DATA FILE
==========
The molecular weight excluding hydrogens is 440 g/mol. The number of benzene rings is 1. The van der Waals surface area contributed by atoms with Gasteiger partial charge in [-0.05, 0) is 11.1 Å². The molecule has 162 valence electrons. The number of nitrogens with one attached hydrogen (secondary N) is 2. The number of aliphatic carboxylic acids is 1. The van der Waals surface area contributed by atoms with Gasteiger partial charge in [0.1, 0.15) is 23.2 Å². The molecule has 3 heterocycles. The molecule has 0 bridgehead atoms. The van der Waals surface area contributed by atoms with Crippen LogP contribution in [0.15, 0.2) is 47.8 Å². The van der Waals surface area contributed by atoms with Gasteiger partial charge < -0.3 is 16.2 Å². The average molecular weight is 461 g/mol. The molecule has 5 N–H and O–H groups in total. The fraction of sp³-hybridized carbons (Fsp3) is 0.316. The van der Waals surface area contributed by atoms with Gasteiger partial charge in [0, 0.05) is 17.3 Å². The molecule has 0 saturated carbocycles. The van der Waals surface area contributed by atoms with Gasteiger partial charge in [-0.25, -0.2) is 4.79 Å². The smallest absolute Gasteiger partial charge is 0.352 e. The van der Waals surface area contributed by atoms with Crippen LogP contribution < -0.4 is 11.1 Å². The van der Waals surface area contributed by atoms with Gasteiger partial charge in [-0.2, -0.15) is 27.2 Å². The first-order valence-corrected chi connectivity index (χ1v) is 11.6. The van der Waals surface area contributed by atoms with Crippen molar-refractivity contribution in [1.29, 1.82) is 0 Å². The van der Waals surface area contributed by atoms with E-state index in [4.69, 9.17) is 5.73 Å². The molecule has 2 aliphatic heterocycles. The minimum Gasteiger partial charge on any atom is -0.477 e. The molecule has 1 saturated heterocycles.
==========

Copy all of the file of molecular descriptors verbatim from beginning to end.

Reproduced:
The molecular weight excluding hydrogens is 440 g/mol. The number of benzene rings is 1. The van der Waals surface area contributed by atoms with Gasteiger partial charge in [-0.05, 0) is 11.1 Å². The molecule has 162 valence electrons. The number of nitrogens with one attached hydrogen (secondary N) is 2. The number of aliphatic carboxylic acids is 1. The van der Waals surface area contributed by atoms with Gasteiger partial charge in [0.1, 0.15) is 23.2 Å². The molecule has 3 heterocycles. The molecule has 0 bridgehead atoms. The van der Waals surface area contributed by atoms with Crippen LogP contribution in [0.15, 0.2) is 47.8 Å². The van der Waals surface area contributed by atoms with Gasteiger partial charge < -0.3 is 16.2 Å². The average molecular weight is 461 g/mol. The molecule has 5 N–H and O–H groups in total. The fraction of sp³-hybridized carbons (Fsp3) is 0.316. The van der Waals surface area contributed by atoms with Gasteiger partial charge in [0, 0.05) is 17.3 Å². The molecule has 0 saturated carbocycles. The van der Waals surface area contributed by atoms with Gasteiger partial charge in [-0.25, -0.2) is 4.79 Å². The smallest absolute Gasteiger partial charge is 0.352 e. The van der Waals surface area contributed by atoms with Crippen LogP contribution < -0.4 is 11.1 Å². The van der Waals surface area contributed by atoms with Gasteiger partial charge in [-0.2, -0.15) is 27.2 Å². The first-order valence-corrected chi connectivity index (χ1v) is 11.6. The van der Waals surface area contributed by atoms with Crippen molar-refractivity contribution in [1.29, 1.82) is 0 Å². The van der Waals surface area contributed by atoms with E-state index in [4.69, 9.17) is 5.73 Å². The molecule has 2 aliphatic heterocycles. The minimum Gasteiger partial charge on any atom is -0.477 e. The molecule has 1 saturated heterocycles.